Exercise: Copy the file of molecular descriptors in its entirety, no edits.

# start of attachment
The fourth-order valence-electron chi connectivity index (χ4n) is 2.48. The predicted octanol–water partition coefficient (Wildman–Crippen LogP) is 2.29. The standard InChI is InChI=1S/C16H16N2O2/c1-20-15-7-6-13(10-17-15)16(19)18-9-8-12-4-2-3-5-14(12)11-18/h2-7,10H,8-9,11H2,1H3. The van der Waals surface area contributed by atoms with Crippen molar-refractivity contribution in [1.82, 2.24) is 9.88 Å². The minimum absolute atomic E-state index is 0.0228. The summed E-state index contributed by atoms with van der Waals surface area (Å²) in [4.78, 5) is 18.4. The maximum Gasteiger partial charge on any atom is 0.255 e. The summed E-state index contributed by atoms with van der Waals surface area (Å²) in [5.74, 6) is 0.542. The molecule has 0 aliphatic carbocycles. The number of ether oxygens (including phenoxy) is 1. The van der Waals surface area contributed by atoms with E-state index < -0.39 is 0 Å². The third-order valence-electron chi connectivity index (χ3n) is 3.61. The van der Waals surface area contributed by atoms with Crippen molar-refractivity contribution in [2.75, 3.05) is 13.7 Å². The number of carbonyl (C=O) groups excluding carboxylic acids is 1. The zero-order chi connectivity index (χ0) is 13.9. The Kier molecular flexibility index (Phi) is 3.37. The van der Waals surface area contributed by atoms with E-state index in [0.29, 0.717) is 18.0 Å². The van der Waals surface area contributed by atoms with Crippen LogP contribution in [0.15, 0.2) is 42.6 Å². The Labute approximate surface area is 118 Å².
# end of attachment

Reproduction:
The fourth-order valence-electron chi connectivity index (χ4n) is 2.48. The predicted octanol–water partition coefficient (Wildman–Crippen LogP) is 2.29. The standard InChI is InChI=1S/C16H16N2O2/c1-20-15-7-6-13(10-17-15)16(19)18-9-8-12-4-2-3-5-14(12)11-18/h2-7,10H,8-9,11H2,1H3. The van der Waals surface area contributed by atoms with Crippen molar-refractivity contribution in [1.82, 2.24) is 9.88 Å². The minimum absolute atomic E-state index is 0.0228. The summed E-state index contributed by atoms with van der Waals surface area (Å²) in [4.78, 5) is 18.4. The maximum Gasteiger partial charge on any atom is 0.255 e. The summed E-state index contributed by atoms with van der Waals surface area (Å²) in [5.74, 6) is 0.542. The molecule has 0 aliphatic carbocycles. The number of ether oxygens (including phenoxy) is 1. The van der Waals surface area contributed by atoms with E-state index < -0.39 is 0 Å². The third-order valence-electron chi connectivity index (χ3n) is 3.61. The van der Waals surface area contributed by atoms with Crippen molar-refractivity contribution in [2.75, 3.05) is 13.7 Å². The number of carbonyl (C=O) groups excluding carboxylic acids is 1. The zero-order chi connectivity index (χ0) is 13.9. The Kier molecular flexibility index (Phi) is 3.37. The van der Waals surface area contributed by atoms with E-state index in [0.29, 0.717) is 18.0 Å². The van der Waals surface area contributed by atoms with Crippen LogP contribution in [0.15, 0.2) is 42.6 Å². The Labute approximate surface area is 118 Å².